Sometimes people work so hard that they have to be reminded to take time to relax. Even after the commute home, most workers face a set of domestic chores because their spouse also works. There simply is not enough time to live the tranquil, domestic life that we expect.
Or are we just a bunch of crybabies? Although people may feel that work is cutting into their leisure time, the evidence suggests that it just isn't so. "I never would have guessed that hours worked per person would have remained so consistent over the years," says Ellen McGrattan, an analyst at the Federal Reserve Bank of Minneapolis. "Although a number of factors that can have an effect on the time devoted to work has changed markedly, work hours have remained remarkably stable since 1950." McGrattan and Richard Rogerson, an economist from the University of Pennsylvania, investigated decennial census data to determine how changes in economic and demographic factors affected work effort. Their findings were published in the Winter 1998 issue of the Quarterly Review of the Federal Reserve Bank of Minneapolis. The basic conclusion of their research is that although many factors affecting work effort have changed drastically, the changes have canceled each other out.
Economists have pondered over the consistency of work hours, especially in the face of rising real wages. Clearly, inflation-adjusted compensation per hour has risen over the years, yet hours worked per person have not. Previously, this anomaly was explained by theorizing that higher wages often induced people to spend less time at work, since they didn't need to be there as long to make the same amount of income.
The McGrattan/Rogerson study suggests that another economic factor may account for the stickiness in work hours. They point out that a tripling of Social Security benefits could have induced some people to retire on schedule, thus keeping a lid on total hours worked in the economy.
Demographic factors may also explain why work effort remains constant even while wages rise. Dramatic declines in the fertility rate since 1960 could account forreduced work effort. Smaller families may mean less need for both spouses to work.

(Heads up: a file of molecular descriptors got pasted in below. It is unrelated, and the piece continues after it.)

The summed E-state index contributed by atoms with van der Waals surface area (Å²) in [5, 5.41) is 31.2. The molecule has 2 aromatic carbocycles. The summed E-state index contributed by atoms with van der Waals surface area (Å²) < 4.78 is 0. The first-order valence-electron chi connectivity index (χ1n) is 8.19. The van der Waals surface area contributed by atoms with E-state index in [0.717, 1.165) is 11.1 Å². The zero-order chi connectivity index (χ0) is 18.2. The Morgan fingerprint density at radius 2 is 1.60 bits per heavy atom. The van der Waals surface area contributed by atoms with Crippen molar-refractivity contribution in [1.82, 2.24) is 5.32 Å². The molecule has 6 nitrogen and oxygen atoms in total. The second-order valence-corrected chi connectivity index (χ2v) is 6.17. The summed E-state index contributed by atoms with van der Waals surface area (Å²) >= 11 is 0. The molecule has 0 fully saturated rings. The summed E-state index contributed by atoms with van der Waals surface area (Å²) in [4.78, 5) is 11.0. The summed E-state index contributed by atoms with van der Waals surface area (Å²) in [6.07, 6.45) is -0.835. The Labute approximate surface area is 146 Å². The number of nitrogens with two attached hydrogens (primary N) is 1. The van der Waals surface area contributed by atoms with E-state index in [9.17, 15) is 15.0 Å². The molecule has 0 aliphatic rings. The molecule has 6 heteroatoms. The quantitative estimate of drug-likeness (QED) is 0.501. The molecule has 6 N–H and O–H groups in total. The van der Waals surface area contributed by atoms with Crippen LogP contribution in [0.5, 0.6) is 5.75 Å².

McGrattan and Rogerson also consider how changes in family structure may have impacted hours worked. Over time, a shrinking portion of the population has been married with a spouse present. This shift in family structure could account for less time spent working outside the home.
The time spent at work outside the home plays an important role in our Index of Well-Being. We subtract the average weekly hours spent at work from 168 (the number of hours in a week) to arrive at an estimate of leisure time available. In February 1998, non-work hours edged up to 126.0 from 125.9 in January. Leisure hours and per-capita recreation spending form the leisure component of the Well-Being Index. This component advanced 0.28 percent in February.
The overall Index of Well-Being rose 0.19 percent to a level of 104.09 in February. This figure implies that the typical American is 4.09 percent better off than in April 1990, the base month for the Index. The Index has now risen for three months in a row.
Aside from the leisure component, the income and employment component drove ahead 0.29 percent and the consumer attitudes component surged 7.56 percent. On the downside was the productivity and technology component, slipping 0.05 percent. The social and physical environment component was down, 0.86 percent, due to rising crime and divorce rates.
Homeownership is part of the traditional American dream, and many immigrants are making that dream a reality. Native- and foreign-born citizens are equally likely to own their homes, according to the Census Bureau. In 1996, 67 percent of native- and foreign-born citizens were homeowners, compared with 33 percent of non-citizens.
Length of stay has been defined by the Census Bureau as the principal reason that immigrant citizens purchase homes. Immigrants who arrived in the 1950s have the highest homeownership rates of either native- of foreign-born citizens-80 percent own their home. Immigrants who arrived in the 1990s have the lowest homeownership rates, at 36 percent.
Married immigrant couples have higher homeownership rates than other types of immigrant families. The immigrant desire for homeownership may in fact be stronger than the native-born desire. In three of four census regions, the foreign-born population has a higher homeownership rate than the native-born population.